When Jones first took over at England he introduced a power game that simply blew other teams off the park – resulting in a world record-equaling 18 consecutive Test victories.
England dominated up front, build up momentum through forward charges and then with the defence backpedaling released their deceptive backline.
But for that plan to work the forwards must be going forward and against Wales and now Scotland, that has not been the case.
The backline is getting static slow ball, or even ball on the backfoot – and they are getting belted.
A lot of the time it looks like England are in slow motion.
Certainly a more fleet-footed backrow would help but he has one solution sitting on the bench – Lions hooker Jamie George. George would instantly give the English pack more dynamism.
Jones has made his point with Dylan Hartley but time to move on. England need a new No2.
A 37-27 defeat against championship favourites and leaders Ireland in Dublin means Wales’ wait for a first Six Nations crown since 2013 is set to continue.
Ireland’s bonus-point victory mirrored overwhelming domination of possession and territory, while Wales’ nine penalties conceded equaled the total in their previous two games – against Scotland and England – combined.
“There are plenty of positives, but we need to tidy up that discipline issue we probably had out there,” Wales hooker Owens said.
“We conceded nine penalties, and it does frustrate your game. It stops your momentum, and we have just got to be a little more accurate.
“In the first half, probably our discipline cost us, giving them some easy outs and giving them territory in our half, which they took full advantage of.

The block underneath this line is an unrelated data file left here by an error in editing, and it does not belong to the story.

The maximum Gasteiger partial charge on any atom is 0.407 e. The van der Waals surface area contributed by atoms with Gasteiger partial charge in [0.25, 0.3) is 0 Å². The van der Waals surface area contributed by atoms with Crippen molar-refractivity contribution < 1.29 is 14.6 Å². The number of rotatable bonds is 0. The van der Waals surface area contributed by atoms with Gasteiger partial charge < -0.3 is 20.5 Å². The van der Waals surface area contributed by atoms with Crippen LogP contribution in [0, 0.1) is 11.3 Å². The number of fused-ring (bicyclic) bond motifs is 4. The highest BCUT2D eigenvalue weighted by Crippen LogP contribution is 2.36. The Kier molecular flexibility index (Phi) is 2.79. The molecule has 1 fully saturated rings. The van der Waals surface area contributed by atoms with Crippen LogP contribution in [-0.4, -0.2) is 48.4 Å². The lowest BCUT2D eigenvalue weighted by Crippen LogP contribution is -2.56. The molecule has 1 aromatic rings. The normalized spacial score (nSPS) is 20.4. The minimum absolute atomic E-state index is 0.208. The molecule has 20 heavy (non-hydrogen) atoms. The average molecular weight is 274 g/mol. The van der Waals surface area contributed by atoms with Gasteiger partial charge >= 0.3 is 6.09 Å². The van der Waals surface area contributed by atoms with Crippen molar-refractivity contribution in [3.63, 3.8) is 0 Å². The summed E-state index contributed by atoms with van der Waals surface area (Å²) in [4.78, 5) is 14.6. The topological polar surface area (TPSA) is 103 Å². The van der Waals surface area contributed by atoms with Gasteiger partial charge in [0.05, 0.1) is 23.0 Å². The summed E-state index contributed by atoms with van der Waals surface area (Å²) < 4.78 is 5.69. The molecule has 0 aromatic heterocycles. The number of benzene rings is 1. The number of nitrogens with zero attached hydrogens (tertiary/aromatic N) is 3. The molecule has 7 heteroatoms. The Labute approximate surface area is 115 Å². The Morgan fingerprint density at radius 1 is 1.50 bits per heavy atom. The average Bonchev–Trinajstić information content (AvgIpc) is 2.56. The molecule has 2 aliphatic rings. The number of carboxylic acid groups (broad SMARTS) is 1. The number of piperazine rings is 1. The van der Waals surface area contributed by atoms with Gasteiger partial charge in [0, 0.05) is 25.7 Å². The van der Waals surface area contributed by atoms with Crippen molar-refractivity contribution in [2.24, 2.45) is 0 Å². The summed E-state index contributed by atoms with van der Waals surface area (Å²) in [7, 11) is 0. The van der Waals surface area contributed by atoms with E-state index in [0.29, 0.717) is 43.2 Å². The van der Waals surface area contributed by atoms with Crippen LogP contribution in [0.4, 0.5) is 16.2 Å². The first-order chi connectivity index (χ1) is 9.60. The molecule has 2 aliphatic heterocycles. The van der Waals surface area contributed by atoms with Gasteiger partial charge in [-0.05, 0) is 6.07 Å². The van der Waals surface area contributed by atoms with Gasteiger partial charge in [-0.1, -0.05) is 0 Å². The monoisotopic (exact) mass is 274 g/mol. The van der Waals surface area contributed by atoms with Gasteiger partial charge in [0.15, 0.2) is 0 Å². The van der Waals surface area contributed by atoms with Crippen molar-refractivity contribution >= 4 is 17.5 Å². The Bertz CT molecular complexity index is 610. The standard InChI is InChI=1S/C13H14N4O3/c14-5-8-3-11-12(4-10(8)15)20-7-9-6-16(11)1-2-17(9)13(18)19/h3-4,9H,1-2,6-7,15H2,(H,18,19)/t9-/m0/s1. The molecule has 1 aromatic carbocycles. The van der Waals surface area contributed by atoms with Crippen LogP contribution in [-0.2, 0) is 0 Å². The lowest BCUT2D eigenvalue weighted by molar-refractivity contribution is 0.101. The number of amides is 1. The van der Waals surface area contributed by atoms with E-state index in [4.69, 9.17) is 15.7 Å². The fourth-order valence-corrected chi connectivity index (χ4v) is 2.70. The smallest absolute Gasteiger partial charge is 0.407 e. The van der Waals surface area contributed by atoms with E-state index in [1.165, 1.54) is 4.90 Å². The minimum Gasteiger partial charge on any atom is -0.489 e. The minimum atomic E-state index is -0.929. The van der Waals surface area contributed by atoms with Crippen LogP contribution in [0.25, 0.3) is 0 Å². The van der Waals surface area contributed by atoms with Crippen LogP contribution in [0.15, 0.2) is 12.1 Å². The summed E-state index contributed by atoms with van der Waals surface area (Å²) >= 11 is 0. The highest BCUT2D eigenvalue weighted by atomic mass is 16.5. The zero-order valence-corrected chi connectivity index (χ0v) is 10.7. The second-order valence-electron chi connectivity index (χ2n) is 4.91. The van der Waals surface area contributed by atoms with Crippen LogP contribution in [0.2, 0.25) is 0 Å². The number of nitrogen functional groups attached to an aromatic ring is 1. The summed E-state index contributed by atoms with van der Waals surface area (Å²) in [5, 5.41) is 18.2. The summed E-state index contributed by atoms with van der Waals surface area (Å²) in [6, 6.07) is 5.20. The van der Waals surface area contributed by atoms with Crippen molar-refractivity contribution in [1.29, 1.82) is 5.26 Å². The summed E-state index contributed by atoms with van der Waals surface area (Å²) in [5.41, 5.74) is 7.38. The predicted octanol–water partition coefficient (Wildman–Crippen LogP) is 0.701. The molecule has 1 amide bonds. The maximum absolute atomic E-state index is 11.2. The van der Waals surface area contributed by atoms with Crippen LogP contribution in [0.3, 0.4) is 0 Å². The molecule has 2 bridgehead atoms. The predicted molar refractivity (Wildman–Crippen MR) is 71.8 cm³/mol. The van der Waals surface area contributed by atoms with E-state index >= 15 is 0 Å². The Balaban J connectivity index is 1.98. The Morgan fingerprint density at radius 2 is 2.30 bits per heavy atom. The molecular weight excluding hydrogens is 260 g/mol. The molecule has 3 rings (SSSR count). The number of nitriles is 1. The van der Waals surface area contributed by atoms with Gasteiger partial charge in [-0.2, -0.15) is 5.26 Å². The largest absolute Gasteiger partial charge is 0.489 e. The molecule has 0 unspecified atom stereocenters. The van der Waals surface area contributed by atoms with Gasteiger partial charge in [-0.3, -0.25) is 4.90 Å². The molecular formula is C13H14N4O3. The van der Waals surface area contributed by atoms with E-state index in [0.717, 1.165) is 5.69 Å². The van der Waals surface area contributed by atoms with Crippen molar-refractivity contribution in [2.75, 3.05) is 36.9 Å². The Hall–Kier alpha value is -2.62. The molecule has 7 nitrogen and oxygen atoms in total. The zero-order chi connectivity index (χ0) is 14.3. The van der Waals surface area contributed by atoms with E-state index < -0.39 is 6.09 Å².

“We can’t have had more than 20 per cent possession and territory in that first half.
“It is frustrating that we put ourselves under pressure at times.”
Despite tries from Gareth Davies, Aaron Shingler and Steff Evans, Wales slipped to a second successive loss on the road, leaving next month’s Cardiff appointments with Italy and France very much a case of after the Lord Mayor’s Show.
Wales head coach Warren Gatland looks set to make changes for the Azzurri’s visit on March 11 – wing George North moving to centre could be one of them – and Owens says there must be no let-up.
“We’ve got two games left and we have just got to go into them positively,” Owens added.
“There are 10 points up for grabs, and we’ve just got to try and get them and keep playing positive Rugby.
“I think we’ve been pretty good this campaign. Everyone has written us off, and we’ve turned some heads.
“When we keep hold of the ball, we create chances. We had three opportunities to score, and we took three chances.
“Italy have been dangerous, to be fair to them. They’ve scored tries, so they are not going to be a walkover.
“We are going to have to be at the top of our game. We can’t turn up and just think we are going to roll over them and get five points.